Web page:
Inslee gifts 'tainted' apples, residents urged to give them back to avoid 'dire consequences'

When Gov. Jay Inslee toured eastern Washington towns devastated by wildfires last week, he thought he was bringing a gift of unity: honeycrisp apples grown at the governor's mansion in Olympia. It turns out, he was committing an illegal act. 

According to the state Department of Agriculture, it's against the law to bring homegrown fruit or municipal waste from apple maggot quarantine areas to areas that are considered pest-free. The towns where he gifted apples - Bridgeport, Malden and Omak - are in counties without apple maggots. And with apple orchards and orchardists abound, that's exactly how they'd like to remain. 

Apple Maggot Quarantine map courtesy state Department of Agriculture

Now, Douglas County officials are desperately trying to find the apples Inslee brought to Bridgeport, because the apples he gifted to a retirement home in Omak have tested positive for apple maggot larvae. 

"Apple Maggots are an incredibly serious pest and could have dire consequences for the orchardists of Douglas County if we are unable to find the infected apples and mitigate the effects immediately," the county said on its Facebook page. "Douglas County orchardists, regulators, and processors have worked tireless to ensure that our area stays free of apple maggots and this event could have serious implications for the region. It is of the utmost importance these apples are safely disposed of immediately."

Photo of tainted apple courtesy Douglas County

County officials said the tainted apples were left at Foursquare Church in Bridgeport shortly after 11 a.m. on Sept. 12, but no one knows where they went or where they are now. 

"There is reason to believe that they may have been dumped in a local orchard or transported with other, non-contaminated apples from the area," county officials said.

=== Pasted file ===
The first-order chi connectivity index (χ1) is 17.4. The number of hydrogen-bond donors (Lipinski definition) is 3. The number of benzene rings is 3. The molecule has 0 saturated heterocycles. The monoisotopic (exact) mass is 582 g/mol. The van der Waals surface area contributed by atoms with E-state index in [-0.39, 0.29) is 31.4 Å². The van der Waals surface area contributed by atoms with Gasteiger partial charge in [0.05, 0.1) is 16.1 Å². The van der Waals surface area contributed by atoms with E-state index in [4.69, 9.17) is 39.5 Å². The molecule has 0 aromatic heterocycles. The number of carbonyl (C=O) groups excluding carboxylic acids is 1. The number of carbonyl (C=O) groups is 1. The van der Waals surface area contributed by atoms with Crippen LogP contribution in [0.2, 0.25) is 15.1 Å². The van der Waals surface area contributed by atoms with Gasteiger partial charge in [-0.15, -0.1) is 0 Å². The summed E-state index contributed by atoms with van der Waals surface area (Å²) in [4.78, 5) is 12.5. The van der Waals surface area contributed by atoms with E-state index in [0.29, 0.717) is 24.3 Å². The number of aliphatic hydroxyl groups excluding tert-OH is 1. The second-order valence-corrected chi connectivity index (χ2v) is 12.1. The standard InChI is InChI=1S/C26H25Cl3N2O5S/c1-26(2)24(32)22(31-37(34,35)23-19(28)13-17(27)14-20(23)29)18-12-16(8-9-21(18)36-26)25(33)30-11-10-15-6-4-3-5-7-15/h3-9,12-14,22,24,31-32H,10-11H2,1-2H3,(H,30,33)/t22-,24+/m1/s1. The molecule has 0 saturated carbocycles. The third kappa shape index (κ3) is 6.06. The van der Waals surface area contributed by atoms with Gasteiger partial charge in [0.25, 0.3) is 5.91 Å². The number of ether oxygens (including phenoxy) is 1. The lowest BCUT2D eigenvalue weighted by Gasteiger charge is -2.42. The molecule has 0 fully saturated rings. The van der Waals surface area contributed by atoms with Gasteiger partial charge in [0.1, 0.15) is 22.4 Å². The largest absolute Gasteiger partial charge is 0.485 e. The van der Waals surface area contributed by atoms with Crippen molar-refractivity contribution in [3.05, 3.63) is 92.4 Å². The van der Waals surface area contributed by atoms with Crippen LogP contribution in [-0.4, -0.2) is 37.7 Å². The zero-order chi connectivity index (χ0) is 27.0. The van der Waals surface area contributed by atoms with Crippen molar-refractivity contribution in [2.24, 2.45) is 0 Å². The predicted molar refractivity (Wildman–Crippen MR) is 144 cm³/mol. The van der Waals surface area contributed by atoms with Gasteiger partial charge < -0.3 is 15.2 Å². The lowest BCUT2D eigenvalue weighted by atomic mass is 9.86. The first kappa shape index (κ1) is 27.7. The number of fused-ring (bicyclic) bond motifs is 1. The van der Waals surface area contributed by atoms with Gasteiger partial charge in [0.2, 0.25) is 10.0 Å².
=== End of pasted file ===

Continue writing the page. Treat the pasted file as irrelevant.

Tainted apple photo courtesy Douglas County

Inslee said in a prepared statement that he regrets the mistake. 

“Last week Trudi and I wanted to express comfort for the communities suffering from devastating fires," he said. "When I visited some of these areas, I took some apples we picked from our tree in Olympia. We regret this mistake. This is a good reminder of the importance of awareness around apple quarantine.

“We appreciate the Washington State Department of Agriculture’s efforts to help recover these apples and we are assisting to help make that happen.”

According to a report from KUOW, it wasn't just the tainted apples that upset residents of Bridgeport, a tiny town of roughly 2,600 people coping with unimaginable loss. The Pearl Hill Fire burned at least 20 homes in the area. 

Residents told KUOW that their town is full of apples and orchards. Tainted fruit brought illegally from the governor as people sleep in tents was the last thing they needed, residents said. 

Meanwhile, Douglas County officials are asking anyone with information on where the tainted apples ended up to contact Will Carpenter, Chelan-Douglas Horticultural Pest and Disease Board Director: 509.667.6677,